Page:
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Using the input datetime-localby@WebReflection
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12,740 reads

Using the input datetime-local

by Andrea GiammarchiJune 5th, 2017
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As you probably know already, in order to avoid awkward and confusing user experience due time zones, the input type <a href="https://github.com/whatwg/html/issues/336">datetime has been removed</a> from HTML specifications: we’re left with datetime-local, <a href="http://caniuse.com/input-datetime/embed/">where supported.</a>

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As you probably know already, in order to avoid awkward and confusing user experience due time zones, the input type datetime has been removed from HTML specifications: we’re left with datetime-local, where supported.

Datetime Local Value

A valid string for such field is YYYY-MM-DDTHH:II:SS, without the timezone info and with optional seconds, usually available on mobile devices only.

It’s user timezone based

The input value is not an UTC one, meaning you most likely want to save it as ISO string, which is the exact time the user meant to save compatible with your server time and zone.

new Date(input.value).toISOString();

How can we store back a datetime-local value from an ISO string?

If we simply remove last few chars of the ISO string, dropping the dot, the milliseconds, and the Zulu char, we’ll read the datetime as user timezone based so there will be inconsistencies.

<a href="https://medium.com/media/09b793e25a75f367e707045630bdb948/href">https://medium.com/media/09b793e25a75f367e707045630bdb948/href</a>

Since there is no official utility in current specifications, I’ve created one in a gist, which doesn’t have to be a native prototype extend, but gives you an easy way to populate an input datetime-local value.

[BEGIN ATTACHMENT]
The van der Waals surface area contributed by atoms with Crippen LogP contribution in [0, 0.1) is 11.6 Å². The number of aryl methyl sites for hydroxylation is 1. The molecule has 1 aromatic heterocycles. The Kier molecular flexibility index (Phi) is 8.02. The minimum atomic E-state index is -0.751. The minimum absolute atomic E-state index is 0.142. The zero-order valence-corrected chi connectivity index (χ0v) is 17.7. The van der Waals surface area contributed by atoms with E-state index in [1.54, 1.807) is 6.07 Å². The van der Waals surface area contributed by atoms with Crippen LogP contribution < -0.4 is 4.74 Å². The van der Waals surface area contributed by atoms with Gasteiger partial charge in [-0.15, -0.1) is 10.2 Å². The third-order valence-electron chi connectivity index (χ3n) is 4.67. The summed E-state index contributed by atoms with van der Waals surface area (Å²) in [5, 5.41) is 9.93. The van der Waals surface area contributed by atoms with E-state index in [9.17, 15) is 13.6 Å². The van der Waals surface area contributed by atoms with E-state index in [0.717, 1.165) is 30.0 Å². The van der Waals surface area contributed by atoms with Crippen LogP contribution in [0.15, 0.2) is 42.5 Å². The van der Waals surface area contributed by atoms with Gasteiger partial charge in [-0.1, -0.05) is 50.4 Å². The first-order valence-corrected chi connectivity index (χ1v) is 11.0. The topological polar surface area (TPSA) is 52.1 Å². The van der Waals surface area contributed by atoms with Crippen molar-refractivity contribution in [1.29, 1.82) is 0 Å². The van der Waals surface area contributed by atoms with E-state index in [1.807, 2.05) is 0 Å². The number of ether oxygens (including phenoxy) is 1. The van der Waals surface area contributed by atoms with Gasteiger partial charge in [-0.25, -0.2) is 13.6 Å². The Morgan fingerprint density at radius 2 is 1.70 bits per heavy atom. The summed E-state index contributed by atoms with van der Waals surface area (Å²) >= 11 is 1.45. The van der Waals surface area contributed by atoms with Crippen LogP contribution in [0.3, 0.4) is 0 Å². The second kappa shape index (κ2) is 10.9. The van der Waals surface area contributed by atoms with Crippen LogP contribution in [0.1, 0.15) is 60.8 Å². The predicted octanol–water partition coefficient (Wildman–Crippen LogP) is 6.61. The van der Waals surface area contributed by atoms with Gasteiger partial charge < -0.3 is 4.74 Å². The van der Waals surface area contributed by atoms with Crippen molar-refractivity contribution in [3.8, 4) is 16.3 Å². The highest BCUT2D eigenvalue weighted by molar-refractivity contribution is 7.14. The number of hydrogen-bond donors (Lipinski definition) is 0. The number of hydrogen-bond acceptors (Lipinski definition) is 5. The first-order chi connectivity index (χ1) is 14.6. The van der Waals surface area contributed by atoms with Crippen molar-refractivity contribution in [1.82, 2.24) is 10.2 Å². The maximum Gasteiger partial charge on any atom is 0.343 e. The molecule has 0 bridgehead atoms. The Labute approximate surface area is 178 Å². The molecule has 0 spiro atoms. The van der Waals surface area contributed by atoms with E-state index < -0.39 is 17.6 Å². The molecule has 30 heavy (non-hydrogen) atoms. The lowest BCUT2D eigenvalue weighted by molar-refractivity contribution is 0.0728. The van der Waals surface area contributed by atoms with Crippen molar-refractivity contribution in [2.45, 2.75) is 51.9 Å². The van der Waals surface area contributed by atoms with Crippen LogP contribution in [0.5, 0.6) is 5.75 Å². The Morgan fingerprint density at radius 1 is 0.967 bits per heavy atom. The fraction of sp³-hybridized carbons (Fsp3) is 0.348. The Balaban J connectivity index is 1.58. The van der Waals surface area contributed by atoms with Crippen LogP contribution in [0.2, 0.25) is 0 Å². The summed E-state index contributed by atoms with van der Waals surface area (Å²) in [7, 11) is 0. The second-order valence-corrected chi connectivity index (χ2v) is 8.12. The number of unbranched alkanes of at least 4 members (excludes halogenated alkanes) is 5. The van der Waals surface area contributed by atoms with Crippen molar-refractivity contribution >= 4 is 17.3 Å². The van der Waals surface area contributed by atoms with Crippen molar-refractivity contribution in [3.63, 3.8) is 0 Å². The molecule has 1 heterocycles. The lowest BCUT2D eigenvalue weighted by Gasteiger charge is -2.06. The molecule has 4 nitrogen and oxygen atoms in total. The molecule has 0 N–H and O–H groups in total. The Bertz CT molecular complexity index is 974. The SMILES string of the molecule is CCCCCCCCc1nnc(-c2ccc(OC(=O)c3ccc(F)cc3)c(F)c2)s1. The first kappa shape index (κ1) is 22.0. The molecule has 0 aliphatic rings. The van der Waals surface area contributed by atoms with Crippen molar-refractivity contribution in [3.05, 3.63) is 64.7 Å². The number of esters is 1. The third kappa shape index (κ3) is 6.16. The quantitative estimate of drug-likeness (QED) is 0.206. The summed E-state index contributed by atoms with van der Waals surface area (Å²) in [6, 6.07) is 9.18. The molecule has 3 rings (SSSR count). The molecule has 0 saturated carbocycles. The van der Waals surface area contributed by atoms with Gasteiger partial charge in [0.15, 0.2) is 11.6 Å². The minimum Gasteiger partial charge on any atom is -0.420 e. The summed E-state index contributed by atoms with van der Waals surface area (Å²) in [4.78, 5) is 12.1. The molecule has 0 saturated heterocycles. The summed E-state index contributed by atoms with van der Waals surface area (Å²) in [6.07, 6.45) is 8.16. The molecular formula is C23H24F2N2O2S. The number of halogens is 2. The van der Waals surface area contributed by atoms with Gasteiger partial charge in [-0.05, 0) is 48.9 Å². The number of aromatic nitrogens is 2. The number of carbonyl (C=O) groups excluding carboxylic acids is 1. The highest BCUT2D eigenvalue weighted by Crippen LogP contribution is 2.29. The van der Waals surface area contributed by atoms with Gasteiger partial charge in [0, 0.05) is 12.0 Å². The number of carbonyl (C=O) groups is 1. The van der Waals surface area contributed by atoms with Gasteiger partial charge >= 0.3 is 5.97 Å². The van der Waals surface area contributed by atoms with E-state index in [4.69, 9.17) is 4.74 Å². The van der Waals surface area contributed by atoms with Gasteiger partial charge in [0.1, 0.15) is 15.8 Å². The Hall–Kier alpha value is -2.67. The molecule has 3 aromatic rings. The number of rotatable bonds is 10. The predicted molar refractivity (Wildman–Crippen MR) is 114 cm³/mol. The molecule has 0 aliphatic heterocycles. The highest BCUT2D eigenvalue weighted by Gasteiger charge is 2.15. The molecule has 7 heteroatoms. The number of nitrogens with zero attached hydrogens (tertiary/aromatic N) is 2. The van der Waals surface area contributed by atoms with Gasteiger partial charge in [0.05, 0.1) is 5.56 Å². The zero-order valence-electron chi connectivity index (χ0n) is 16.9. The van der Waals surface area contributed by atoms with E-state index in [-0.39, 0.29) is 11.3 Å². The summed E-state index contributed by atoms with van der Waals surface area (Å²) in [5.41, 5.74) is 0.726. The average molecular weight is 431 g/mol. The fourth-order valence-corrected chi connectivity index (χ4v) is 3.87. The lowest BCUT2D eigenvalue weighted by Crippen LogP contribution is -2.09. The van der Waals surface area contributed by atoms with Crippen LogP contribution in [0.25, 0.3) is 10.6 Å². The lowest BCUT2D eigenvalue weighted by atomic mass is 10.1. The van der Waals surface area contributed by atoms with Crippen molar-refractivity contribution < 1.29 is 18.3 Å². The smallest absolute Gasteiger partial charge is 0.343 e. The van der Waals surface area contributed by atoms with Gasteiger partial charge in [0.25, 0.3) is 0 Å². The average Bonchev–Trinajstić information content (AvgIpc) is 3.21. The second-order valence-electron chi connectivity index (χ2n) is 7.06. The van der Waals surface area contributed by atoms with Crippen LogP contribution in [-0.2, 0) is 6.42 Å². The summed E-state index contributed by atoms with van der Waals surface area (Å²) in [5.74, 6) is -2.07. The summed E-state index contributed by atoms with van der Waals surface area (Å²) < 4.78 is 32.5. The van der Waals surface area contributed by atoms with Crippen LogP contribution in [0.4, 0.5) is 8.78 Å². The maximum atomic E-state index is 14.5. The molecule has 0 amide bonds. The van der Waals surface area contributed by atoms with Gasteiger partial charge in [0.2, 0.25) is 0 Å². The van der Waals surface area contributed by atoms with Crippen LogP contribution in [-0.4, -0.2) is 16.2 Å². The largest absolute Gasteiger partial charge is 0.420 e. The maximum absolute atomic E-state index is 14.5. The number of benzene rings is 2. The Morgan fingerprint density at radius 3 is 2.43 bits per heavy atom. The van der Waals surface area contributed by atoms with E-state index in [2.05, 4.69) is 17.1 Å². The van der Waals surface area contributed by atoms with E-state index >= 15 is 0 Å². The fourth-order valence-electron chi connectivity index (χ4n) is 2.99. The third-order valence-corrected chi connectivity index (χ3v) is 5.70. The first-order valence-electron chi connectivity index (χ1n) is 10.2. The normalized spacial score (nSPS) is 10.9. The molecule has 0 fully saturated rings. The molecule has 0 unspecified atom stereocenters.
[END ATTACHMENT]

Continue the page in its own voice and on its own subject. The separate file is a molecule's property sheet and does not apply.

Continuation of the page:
Once you have created a date instance from the saved ISO string, all you need to do is call the toDatetimeLocal method.

input.value = new Date(ISOString).toDatetimeLocal();

The same gist contains also another little utility called fromDatetimeLocal which helps normalizing weird situations where summer time and/or time zone is returned as ISO string. To be honest, I haven’t investigated too much about this quirk behavior, and the solution might work for BST London time-zone only, but you can read in there how to normalize a date created from a non Zulu based timezone.

About trusting the user agent time

Once upon a time, computers and smart phones weren’t automatically updating their clock.

Today, every operating system, watch, phone, wake-up alarm, is capable of connecting via WiFi or Network and automatically retrieve the right time.

There are only rare cases where we cannot trust a machine datetime-local value, once converted to ISO string, and we can always counter-validate results through the server (actually, we should!).

However, if you really want to be sure 100% the client has a valid date object which is synchronized with real-world UTC, you can use a similar approach I’ve used on zulu.cloud, providingas as example via js, a zuluDate reference that will always have the correct time, no matter what the user do with the machine’s calendar.

Bear in mind zulu.cloud is a proof of concept, not production ready, but it works already for my personal needs and you can find it on GitHub.